Law blogging has come a long way in the last fifteen years. Not all of it for the good.

Real lawyers engaging on real subjects in an authentic fashion, for many lawyers and law firms, has gone the way of content marketing sold as a billboard for eyeballs by web development companies.

Rather than contributing to the discussion on the law and making a sincere effort to make the law more digestible for average folks, we have lawyers buying content from marketers to slap on a website with the only goal being search engine traffic.

My friend, Scott Greenfield, a New York criminal defense lawyer and long time blogger at Simple Justice, is right that blogging takes effort and desire.

Most people just don’t have the chops or interest in doing it. Some suck at it. Some aren’t nearly as fascinating as they think they are.

Furthermore, law blogging takes being authentic, having a face, being real. In the absence of being real and putting in the effort, lawyers “buy content from Bangalore or walk away,” as Greenfield puts it.

He’s right. Talking with legal journalist and long time law blogger, Bob Ambrogi, last week, he asked me what I thought the number one reason was for lawyers to stop blogging. Without a doubt, it’s because the lawyers don’t know what blogging is, or if they do, they won’t do it.

A month or two ago, I announced, a blog where my team and I can share open, honest and authentic thoughts on what we’re learning and thinking. God knows a LexBlog website with slick phrases, pictures, colors, testimonials and the like doesn’t do a thing to let lawyers and law firms know who we are and what we stand for.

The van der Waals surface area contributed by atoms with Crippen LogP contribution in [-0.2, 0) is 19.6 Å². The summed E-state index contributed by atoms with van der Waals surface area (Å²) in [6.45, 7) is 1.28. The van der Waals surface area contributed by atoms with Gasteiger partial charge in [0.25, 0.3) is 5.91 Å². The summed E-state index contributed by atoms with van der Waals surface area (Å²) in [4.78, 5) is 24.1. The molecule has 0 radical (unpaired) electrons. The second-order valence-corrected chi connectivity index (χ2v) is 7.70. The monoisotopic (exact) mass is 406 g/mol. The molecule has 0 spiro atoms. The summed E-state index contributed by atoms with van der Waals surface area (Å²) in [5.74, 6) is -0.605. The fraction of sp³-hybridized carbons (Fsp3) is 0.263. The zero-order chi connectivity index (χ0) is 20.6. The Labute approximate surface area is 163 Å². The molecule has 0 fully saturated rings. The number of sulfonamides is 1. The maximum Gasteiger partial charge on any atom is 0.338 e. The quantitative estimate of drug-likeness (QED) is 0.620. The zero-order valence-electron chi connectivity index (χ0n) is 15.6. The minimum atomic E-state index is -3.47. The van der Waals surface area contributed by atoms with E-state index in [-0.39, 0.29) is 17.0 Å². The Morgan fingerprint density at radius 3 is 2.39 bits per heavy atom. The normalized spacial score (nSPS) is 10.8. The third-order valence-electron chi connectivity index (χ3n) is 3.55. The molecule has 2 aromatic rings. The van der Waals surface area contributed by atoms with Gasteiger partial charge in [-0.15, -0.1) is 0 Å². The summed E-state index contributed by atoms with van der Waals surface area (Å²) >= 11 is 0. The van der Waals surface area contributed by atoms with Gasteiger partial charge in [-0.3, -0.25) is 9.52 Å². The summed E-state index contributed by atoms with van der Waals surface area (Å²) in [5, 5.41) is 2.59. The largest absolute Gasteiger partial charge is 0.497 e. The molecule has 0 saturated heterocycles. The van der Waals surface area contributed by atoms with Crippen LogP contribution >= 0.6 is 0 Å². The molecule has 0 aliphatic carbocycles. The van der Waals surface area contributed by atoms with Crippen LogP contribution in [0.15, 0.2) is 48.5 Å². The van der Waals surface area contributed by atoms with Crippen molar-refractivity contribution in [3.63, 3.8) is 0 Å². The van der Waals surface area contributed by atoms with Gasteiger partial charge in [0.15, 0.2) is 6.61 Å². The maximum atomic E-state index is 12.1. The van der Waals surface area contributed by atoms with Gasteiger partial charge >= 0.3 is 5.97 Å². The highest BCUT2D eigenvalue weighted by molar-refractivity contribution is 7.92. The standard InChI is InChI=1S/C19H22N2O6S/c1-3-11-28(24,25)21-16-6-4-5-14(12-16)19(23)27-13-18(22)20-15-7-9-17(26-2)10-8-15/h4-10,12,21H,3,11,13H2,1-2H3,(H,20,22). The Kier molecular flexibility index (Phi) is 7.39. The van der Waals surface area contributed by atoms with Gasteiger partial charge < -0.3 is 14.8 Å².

I’d hope lawyers trying cases, guiding companies and handling the affairs of the wealthy to the downtrodden would want more. Maybe a company whose story is told, personally, on an ongoing basis about what the people working there are reading, learning, thinking and doing.

Greenfield’s correct that I haven’t given up on telling lawyers about the virtues of blogging. Engaging in niche focused discussions so as to get known and build relationships is just too darn good when it comes to being a real lawyer. Making a good living by virtue of who you are, versus the color of your website and the words we bought, is the stuff we went to law school for.

Add to this that real blogging lawyers make the law and lawyers more accessible.

Any lawyer who’s tried cases knows that jurors aren’t dumb. Give them some straight talk and good information from witnesses they can trust. You may stumble and be unpolished at times, so long as you’re honest, sincere and authentic. They’ll figure it out, despite the glitz and glamour thrown at them by the lawyers hiding the truth.

Blogging lawyers who share what they’re reading and offer their take on a regular basis give consumers, business people, other lawyers and the media a view inside niche areas of the law. A view these folks don’t get from a book or mainstream media. They sure as heck don’t get a glimpse of the law from some words sold to a lawyer.